What is Examination Report and How to file the Reply of Examination report issued by Registrar of the Trademark.
A trademark serves as a crucial identifier for a company’s products or services, setting them apart from others in the market. It can take the form of a logo, sign, design, words, or any distinctive mark. Registering trademarks under the Trademarks Act of 1999 is a necessary step for companies to establish legal protection for their marks.
However, there are instances when a registrar may refuse to register a trademark based on an examination report submitted by the examination officer. In such cases, the applicant has the right to file a reply to the Trademark Examination Report in order to seek registration of their mark while adhering to the rules outlined in the Trademarks Act.
Objection under Section 9
Section 9 of the Trademarks Act of 1999 outlines the absolute grounds for rejecting a trademark application. Under Section 9, certain types of marks are restricted from registration.
Section 9(1)(a) states that a mark lacking distinctiveness, which fails to differentiate the goods or services of the applicant from others, cannot be registered under the Trademarks Act.
Section 9(1)(b) prohibits the registration of common words, names, and expressions of a general nature. Section 9(1)(c) excludes marks that are customary in language or trade practices from registration.
Objection under Section 11
Section 11 of the Trademarks Act addresses relative grounds for refusal of trademark registration. It states that if the similarity between an earlier trademark and the mark being applied for has the potential to confuse the public or create a distraction, the trademark will not be registered. If an identical trademark already exists in the trademark register, the new application will be exempted from registration.
Documents required for filing of examination reply
To file a reply to the Trademark Examination Report, the following documents are necessary:
Time Period to file the reply to the Trademark Examination Report
The applicant must submit the reply to the Trademark Examination Report within 30 days. Failure to meet this deadline will result in the abandonment of the mark.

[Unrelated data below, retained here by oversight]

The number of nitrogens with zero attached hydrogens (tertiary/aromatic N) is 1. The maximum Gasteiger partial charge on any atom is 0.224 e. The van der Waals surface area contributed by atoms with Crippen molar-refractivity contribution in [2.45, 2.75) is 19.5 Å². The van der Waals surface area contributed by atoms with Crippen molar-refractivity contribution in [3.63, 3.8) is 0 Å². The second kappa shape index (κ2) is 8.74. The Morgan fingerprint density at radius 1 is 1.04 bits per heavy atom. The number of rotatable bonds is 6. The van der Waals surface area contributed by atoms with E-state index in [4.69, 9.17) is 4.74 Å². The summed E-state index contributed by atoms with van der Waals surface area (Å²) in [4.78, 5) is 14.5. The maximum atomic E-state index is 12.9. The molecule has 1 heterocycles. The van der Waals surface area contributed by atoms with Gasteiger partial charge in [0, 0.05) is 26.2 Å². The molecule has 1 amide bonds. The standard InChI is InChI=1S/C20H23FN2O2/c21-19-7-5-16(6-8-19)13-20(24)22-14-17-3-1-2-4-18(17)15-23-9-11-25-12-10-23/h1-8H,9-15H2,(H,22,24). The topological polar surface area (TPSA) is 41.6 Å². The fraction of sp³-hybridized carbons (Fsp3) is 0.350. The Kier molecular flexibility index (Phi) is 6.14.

Reasons why the applicant must file the Reply to the Trademark examination Report
1. Protection of the mark: It prevents the mark from being abandoned and provides an opportunity to justify its distinctive character.
2. Legal rights and infringement protection: A successful registration grants legal rights and safeguards against infringement.
3. Precedents and case laws: The reply allows the applicant to present precedents and case laws to establish the mark’s distinctiveness and distinguishability.
4. Failure to reply: Without filing a reply, the applicant will be unable to secure trademark rights for their brand.
5. Creating a distinctive identity: Trademarks provide a unique identity, aiding product differentiation and building goodwill in the market.
Steps that the applicant must follow in order to file a Reply to the Trademark Examination Report
To file a reply effectively, the applicant must follow these steps:
1. Carefully analyze the objections raised in the trademark examination report.
2. Understand and adhere to the relevant laws while drafting the reply accurately.
3. Finalize and submit the reply within the specified time frame.
Time Extension in case of no reply filed
In case the applicant fails to file a reply within the 30-day period, the application will be considered abandoned. However, under Form TM-M of the Trademarks Act of 1999, the applicant can request an extension by providing valid reasons for the delay and paying the prescribed fee.
Registering a brand under the Trademarks Act is crucial for companies to gain legal protection and rights. It safeguards the brand as an intellectual property right, preventing infringement and unauthorized use. By registering a mark, not only does a company prohibit others from using it, but it also prevents the creation of identical marks.
During the registration process, examination officers may raise objections, leading to the need for filing a reply to the trademark examination report. This reply serves to secure the mark and highlight its distinctive identity. The Trademarks Act provides a comprehensive framework for registering marks and enjoying the benefits of trademark protection.
This article was authored by Ms. Shradha Sharma and Anupama Tripathi of Team Anupama Tripathi & Associates. For further information, please contact us at #8800839633 or email us at firstname.lastname@example.org.